I rather enjoyed the simplicity and frankness of Killmonger's answer as well.
He says in no uncertain times: "I want the throne."
Not surprising, given where he started, which was nowhere having nothing, to then want it all. To go from being completely insecure to having absolute security. From being totally powerless to having absolute power. It's a very relatable sentiment.
The song Bagbak as used in the initial trailer for the movie even has lines that reflect this same identitarian cultural Marxist mindset. Such lyrics as: "until they love my dark skin, I'm going all in," and "tell the government / the president / the 1% to suck a dick because we own ya."
All of this, however, is merely a symptom of the underlying root cause and the root desire, which is to feel the way everyone else feels. I'll let the Master explain it to you, starting at 33:50 if it doesn't go there automatically:
Recall what I'd said before about the lack of really any advanced, influential black African civilizations? And then juxtapose that with all the praise I gave to black creators at the beginning of this article for essentially creating one that takes all the best of what fragments are available from history and combining them into one?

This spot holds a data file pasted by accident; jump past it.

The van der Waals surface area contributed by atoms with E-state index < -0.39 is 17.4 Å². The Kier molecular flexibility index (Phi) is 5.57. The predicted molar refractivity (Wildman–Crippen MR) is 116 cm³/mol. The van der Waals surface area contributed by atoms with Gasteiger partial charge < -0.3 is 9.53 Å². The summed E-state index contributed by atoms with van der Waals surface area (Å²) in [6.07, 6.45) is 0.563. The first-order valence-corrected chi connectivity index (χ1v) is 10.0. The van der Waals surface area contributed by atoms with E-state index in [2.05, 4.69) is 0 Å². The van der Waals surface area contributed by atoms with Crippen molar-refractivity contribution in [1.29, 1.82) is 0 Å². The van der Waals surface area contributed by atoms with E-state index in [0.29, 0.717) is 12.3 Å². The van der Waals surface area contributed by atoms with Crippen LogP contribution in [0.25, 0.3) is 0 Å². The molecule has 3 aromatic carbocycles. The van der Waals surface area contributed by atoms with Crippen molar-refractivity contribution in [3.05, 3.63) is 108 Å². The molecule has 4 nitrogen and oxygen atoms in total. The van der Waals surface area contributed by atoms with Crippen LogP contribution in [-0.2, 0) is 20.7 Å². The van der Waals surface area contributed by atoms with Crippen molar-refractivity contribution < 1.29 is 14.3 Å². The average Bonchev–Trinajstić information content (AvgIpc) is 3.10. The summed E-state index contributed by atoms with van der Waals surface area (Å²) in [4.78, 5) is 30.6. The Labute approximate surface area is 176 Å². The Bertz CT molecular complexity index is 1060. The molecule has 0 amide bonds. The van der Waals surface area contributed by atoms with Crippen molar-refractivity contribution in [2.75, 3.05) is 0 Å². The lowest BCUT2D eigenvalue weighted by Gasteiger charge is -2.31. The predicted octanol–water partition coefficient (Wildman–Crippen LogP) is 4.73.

Do you think maybe there's a correlation there?
I'd say there's a causation there, as Wakanda is basically an amalgamation of that entire culture, combining the disparate aspects of the Bantu, the Kush, the Zulu, the Mali, and so forth in a way that isn't reflected in real life, but which people wish there was. T'Challa and Black Panther are then an amalgamation of that identity in one person, even beyond just the racial aspect.